|Emission factors||Switchgrass||Giant Reed||Napier grass|
|Inputs (per dry ton of biomass)||Emissions (per mmBtu fuel)||Inputs (per dry ton of biomass)||Emissions (per mmBtu fuel)||Inputs (per dry ton of biomass)||Emissions (per mmBtu fuel)|
|Nitrogen Fertilizer||3,29 kgCO2e/ton of nitrogen||15.2 lbs||3.6 kgCO2 e||5 lbs||1 kgCO2 e||10 lbs||2.4 kgCO2e.|
|N2 O||N/A||N/A||7.6 kgCO2 e||N/A||4.8 kgCO2 e||N/A||7.6 kgCO2e.|
|Phosphorus Fertilizer||1,12 kgCO2e/ton of phosphate||6.1 lbs||0.5 kgCO2 e||7.4 lbs||0.6 kgCO2 e||1.1 lbs||0.1 kgCO2e.|
|Potassium Fertilizer||743 kgCO2e/ton of potassium||6.1 lbs||0.3 kgCO2 e||7.4 lbs||0.4 kgCO2 e||4.0 lbs||0.2 kgCO2e..|
|Herbicide||23,45 kgCO2e/tons of herbicide||0.002 lbs||0.003 kgCO2 e||0.02 lbs||0.03 kgCO2e||0.4 lbs||0.6 kgCO2e.|
|Insecticide (average across regions)||27,22 kgCO2e/tons of pesticide||0.025 lbs||0.04 kgCO2e||0 lbs||0 kgCO2 e||0 lbs||0 kgCO2 e.|
|Lime||408 kgCO2e/ton of lime||0 lbs||0 kgCO2 e||0 lbs||0 kgCO2 e||100 lbs||2.9 kgCO2e.|
|Diesel||97 kgCO2e/mmBtu diesel||0.4 gal||0.8 kgCO2 e||1.4 gal||2.5 kgCO2 e||1.3 gal||2.2 kgCO2e.|
|Electricity (irrigation)||220 kgCO2e/mmBtu||0 kWh||0 kgCO2 e||10 kWh||1 kgCO2 e||25 kWh||2.7 kgCO2e.|
|Total Emissions||13 kgCO2e/mmBtu||11 kgCO2e/mmBtu||19 kgCO2e/mmBtu.|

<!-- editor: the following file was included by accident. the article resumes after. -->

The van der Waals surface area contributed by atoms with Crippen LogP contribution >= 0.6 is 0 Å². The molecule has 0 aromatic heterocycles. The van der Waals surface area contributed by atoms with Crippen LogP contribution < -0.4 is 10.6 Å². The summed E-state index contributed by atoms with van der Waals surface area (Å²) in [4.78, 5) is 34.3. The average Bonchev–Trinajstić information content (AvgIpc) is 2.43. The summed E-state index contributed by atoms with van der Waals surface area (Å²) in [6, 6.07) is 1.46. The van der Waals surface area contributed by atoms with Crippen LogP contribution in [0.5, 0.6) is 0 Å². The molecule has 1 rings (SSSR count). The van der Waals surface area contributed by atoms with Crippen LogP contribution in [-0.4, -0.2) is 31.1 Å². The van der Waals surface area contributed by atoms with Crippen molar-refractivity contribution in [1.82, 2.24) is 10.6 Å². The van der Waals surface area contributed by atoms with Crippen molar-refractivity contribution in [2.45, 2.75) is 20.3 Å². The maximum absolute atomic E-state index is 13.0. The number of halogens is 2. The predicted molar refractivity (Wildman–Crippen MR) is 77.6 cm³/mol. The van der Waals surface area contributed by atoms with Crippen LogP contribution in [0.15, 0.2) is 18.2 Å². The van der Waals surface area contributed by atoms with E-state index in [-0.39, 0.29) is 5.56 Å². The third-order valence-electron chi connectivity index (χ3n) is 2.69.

|Assumes 2022 switchgrass yield of 6.59 dry tons/acre and 92.3 gal ethanol/dry ton, 2022 giant reed yield of 18 dry tons/acre and 92.3 gal ethanol/dry ton, and 2022 napier grass yield of 20 dry tons/acre and 92.3 gal ethanol/dry ton.|
Fuel production and use
Giant reed and napier grass are suitable for the same conversion processes as other cellulosic feedstocks, such as switchgrass and corn stover. Currently available information on giant reed and napier grass composition shows that their hemicellulose, cellulose, and lignin content are comparable to other crops that qualify under the RFS regulations as feedstocks for the production of cellulosic biofuels. Based on this similar composition as well as conversion yield data provided by industry, the same production processes that were modeled for switchgrass in the March 2010 RFS final rule were applied (biochemical ethanol, thermochemical ethanol, and Fischer-Tropsch (F-T) diesel) to giant reed and napier grass.